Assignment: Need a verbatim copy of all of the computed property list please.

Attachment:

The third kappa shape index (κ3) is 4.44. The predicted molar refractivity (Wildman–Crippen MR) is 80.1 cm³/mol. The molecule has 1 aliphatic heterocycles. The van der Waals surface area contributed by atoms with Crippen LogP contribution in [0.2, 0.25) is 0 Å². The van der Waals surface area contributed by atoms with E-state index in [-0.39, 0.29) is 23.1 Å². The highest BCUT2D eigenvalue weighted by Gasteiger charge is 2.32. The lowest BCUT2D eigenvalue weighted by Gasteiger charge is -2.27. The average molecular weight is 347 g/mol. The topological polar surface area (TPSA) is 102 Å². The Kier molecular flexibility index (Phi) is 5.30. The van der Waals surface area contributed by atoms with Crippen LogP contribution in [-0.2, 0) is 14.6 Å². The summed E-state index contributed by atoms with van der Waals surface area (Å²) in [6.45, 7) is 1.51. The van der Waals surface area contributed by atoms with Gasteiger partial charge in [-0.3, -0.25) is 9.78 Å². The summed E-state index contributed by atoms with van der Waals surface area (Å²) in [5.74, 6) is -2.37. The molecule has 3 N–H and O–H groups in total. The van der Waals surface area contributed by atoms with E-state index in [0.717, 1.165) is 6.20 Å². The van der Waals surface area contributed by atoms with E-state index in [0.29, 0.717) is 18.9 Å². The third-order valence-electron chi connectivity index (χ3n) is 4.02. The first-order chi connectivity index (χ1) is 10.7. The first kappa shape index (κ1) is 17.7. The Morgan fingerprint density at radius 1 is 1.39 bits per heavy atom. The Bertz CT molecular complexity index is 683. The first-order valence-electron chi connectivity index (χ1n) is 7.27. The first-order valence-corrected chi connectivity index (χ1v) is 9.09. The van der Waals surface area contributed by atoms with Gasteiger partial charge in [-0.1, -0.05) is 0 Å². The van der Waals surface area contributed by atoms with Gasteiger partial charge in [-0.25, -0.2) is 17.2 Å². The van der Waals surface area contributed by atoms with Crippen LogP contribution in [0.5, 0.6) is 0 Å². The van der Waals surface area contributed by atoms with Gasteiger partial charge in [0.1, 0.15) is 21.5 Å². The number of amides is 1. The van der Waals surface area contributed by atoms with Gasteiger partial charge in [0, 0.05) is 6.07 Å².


The third kappa shape index (κ3) is 4.44. The predicted molar refractivity (Wildman–Crippen MR) is 80.1 cm³/mol. The molecule has 1 aliphatic heterocycles. The van der Waals surface area contributed by atoms with Crippen LogP contribution in [0.2, 0.25) is 0 Å². The van der Waals surface area contributed by atoms with E-state index in [-0.39, 0.29) is 23.1 Å². The highest BCUT2D eigenvalue weighted by Gasteiger charge is 2.32. The lowest BCUT2D eigenvalue weighted by Gasteiger charge is -2.27. The average molecular weight is 347 g/mol. The topological polar surface area (TPSA) is 102 Å². The Kier molecular flexibility index (Phi) is 5.30. The van der Waals surface area contributed by atoms with Crippen LogP contribution in [-0.2, 0) is 14.6 Å². The summed E-state index contributed by atoms with van der Waals surface area (Å²) in [6.45, 7) is 1.51. The van der Waals surface area contributed by atoms with Gasteiger partial charge in [-0.3, -0.25) is 9.78 Å². The summed E-state index contributed by atoms with van der Waals surface area (Å²) in [5.74, 6) is -2.37. The molecule has 3 N–H and O–H groups in total. The van der Waals surface area contributed by atoms with E-state index in [0.717, 1.165) is 6.20 Å². The van der Waals surface area contributed by atoms with E-state index in [0.29, 0.717) is 18.9 Å². The third-order valence-electron chi connectivity index (χ3n) is 4.02. The first-order chi connectivity index (χ1) is 10.7. The first kappa shape index (κ1) is 17.7. The Morgan fingerprint density at radius 1 is 1.39 bits per heavy atom. The Bertz CT molecular complexity index is 683. The first-order valence-electron chi connectivity index (χ1n) is 7.27. The first-order valence-corrected chi connectivity index (χ1v) is 9.09. The van der Waals surface area contributed by atoms with Gasteiger partial charge in [-0.1, -0.05) is 0 Å². The van der Waals surface area contributed by atoms with Gasteiger partial charge in [-0.25, -0.2) is 17.2 Å². The van der Waals surface area contributed by atoms with Crippen LogP contribution in [0.5, 0.6) is 0 Å². The van der Waals surface area contributed by atoms with Gasteiger partial charge in [0.1, 0.15) is 21.5 Å². The number of amides is 1. The van der Waals surface area contributed by atoms with Gasteiger partial charge in [0, 0.05) is 6.07 Å².